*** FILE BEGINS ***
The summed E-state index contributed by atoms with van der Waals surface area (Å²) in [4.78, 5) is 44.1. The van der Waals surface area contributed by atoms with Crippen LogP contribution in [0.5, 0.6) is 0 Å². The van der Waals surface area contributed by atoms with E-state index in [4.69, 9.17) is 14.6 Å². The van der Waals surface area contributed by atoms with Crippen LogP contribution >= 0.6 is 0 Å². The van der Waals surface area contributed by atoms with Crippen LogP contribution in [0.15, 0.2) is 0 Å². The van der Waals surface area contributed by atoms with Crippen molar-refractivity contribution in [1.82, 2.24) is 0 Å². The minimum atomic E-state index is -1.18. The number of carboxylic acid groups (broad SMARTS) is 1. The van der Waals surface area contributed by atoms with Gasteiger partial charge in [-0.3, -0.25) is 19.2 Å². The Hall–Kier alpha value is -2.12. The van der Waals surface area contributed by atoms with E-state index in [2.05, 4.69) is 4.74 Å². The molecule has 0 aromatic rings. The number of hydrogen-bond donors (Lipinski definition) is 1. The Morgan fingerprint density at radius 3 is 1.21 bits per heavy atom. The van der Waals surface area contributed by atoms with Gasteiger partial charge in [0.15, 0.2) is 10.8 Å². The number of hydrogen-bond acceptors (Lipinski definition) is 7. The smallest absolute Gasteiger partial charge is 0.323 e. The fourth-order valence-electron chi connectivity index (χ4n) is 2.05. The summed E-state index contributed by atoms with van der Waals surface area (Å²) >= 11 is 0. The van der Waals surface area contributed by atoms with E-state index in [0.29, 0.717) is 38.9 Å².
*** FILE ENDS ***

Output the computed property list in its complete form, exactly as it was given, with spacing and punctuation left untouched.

The summed E-state index contributed by atoms with van der Waals surface area (Å²) in [4.78, 5) is 44.1. The van der Waals surface area contributed by atoms with Crippen LogP contribution in [0.5, 0.6) is 0 Å². The van der Waals surface area contributed by atoms with E-state index in [4.69, 9.17) is 14.6 Å². The van der Waals surface area contributed by atoms with Crippen LogP contribution >= 0.6 is 0 Å². The van der Waals surface area contributed by atoms with Crippen LogP contribution in [0.15, 0.2) is 0 Å². The van der Waals surface area contributed by atoms with Crippen molar-refractivity contribution in [1.82, 2.24) is 0 Å². The minimum atomic E-state index is -1.18. The number of carboxylic acid groups (broad SMARTS) is 1. The van der Waals surface area contributed by atoms with Gasteiger partial charge in [-0.3, -0.25) is 19.2 Å². The Hall–Kier alpha value is -2.12. The van der Waals surface area contributed by atoms with E-state index in [2.05, 4.69) is 4.74 Å². The molecule has 0 aromatic rings. The number of hydrogen-bond donors (Lipinski definition) is 1. The Morgan fingerprint density at radius 3 is 1.21 bits per heavy atom. The van der Waals surface area contributed by atoms with Gasteiger partial charge in [0.15, 0.2) is 10.8 Å². The number of hydrogen-bond acceptors (Lipinski definition) is 7. The smallest absolute Gasteiger partial charge is 0.323 e. The fourth-order valence-electron chi connectivity index (χ4n) is 2.05. The summed E-state index contributed by atoms with van der Waals surface area (Å²) >= 11 is 0. The van der Waals surface area contributed by atoms with E-state index in [0.29, 0.717) is 38.9 Å².